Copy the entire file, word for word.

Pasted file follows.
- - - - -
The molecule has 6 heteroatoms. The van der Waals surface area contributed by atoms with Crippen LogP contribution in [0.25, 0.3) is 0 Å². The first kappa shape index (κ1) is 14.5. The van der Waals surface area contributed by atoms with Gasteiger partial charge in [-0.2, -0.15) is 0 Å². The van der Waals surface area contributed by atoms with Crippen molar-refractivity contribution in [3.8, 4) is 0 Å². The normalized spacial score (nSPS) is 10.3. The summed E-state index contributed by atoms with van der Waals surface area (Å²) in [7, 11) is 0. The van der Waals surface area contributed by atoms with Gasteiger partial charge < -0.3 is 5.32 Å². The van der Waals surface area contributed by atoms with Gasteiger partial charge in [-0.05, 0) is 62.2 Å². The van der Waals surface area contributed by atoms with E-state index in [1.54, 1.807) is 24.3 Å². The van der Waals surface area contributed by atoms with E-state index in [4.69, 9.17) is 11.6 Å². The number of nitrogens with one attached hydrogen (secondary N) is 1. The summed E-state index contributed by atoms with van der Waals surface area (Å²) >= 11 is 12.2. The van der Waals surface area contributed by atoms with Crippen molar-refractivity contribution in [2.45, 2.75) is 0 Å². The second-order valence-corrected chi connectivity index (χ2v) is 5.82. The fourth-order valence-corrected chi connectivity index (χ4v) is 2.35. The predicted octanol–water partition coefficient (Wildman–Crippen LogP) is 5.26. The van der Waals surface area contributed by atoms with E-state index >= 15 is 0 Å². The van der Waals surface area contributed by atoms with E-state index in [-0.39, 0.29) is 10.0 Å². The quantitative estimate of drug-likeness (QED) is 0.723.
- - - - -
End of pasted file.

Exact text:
The molecule has 6 heteroatoms. The van der Waals surface area contributed by atoms with Crippen LogP contribution in [0.25, 0.3) is 0 Å². The first kappa shape index (κ1) is 14.5. The van der Waals surface area contributed by atoms with Gasteiger partial charge in [-0.2, -0.15) is 0 Å². The van der Waals surface area contributed by atoms with Crippen molar-refractivity contribution in [3.8, 4) is 0 Å². The normalized spacial score (nSPS) is 10.3. The summed E-state index contributed by atoms with van der Waals surface area (Å²) in [7, 11) is 0. The van der Waals surface area contributed by atoms with Gasteiger partial charge < -0.3 is 5.32 Å². The van der Waals surface area contributed by atoms with Gasteiger partial charge in [-0.05, 0) is 62.2 Å². The van der Waals surface area contributed by atoms with E-state index in [1.54, 1.807) is 24.3 Å². The van der Waals surface area contributed by atoms with E-state index in [4.69, 9.17) is 11.6 Å². The number of nitrogens with one attached hydrogen (secondary N) is 1. The summed E-state index contributed by atoms with van der Waals surface area (Å²) >= 11 is 12.2. The van der Waals surface area contributed by atoms with Crippen molar-refractivity contribution in [2.45, 2.75) is 0 Å². The second-order valence-corrected chi connectivity index (χ2v) is 5.82. The fourth-order valence-corrected chi connectivity index (χ4v) is 2.35. The predicted octanol–water partition coefficient (Wildman–Crippen LogP) is 5.26. The van der Waals surface area contributed by atoms with E-state index >= 15 is 0 Å². The van der Waals surface area contributed by atoms with E-state index in [-0.39, 0.29) is 10.0 Å². The quantitative estimate of drug-likeness (QED) is 0.723.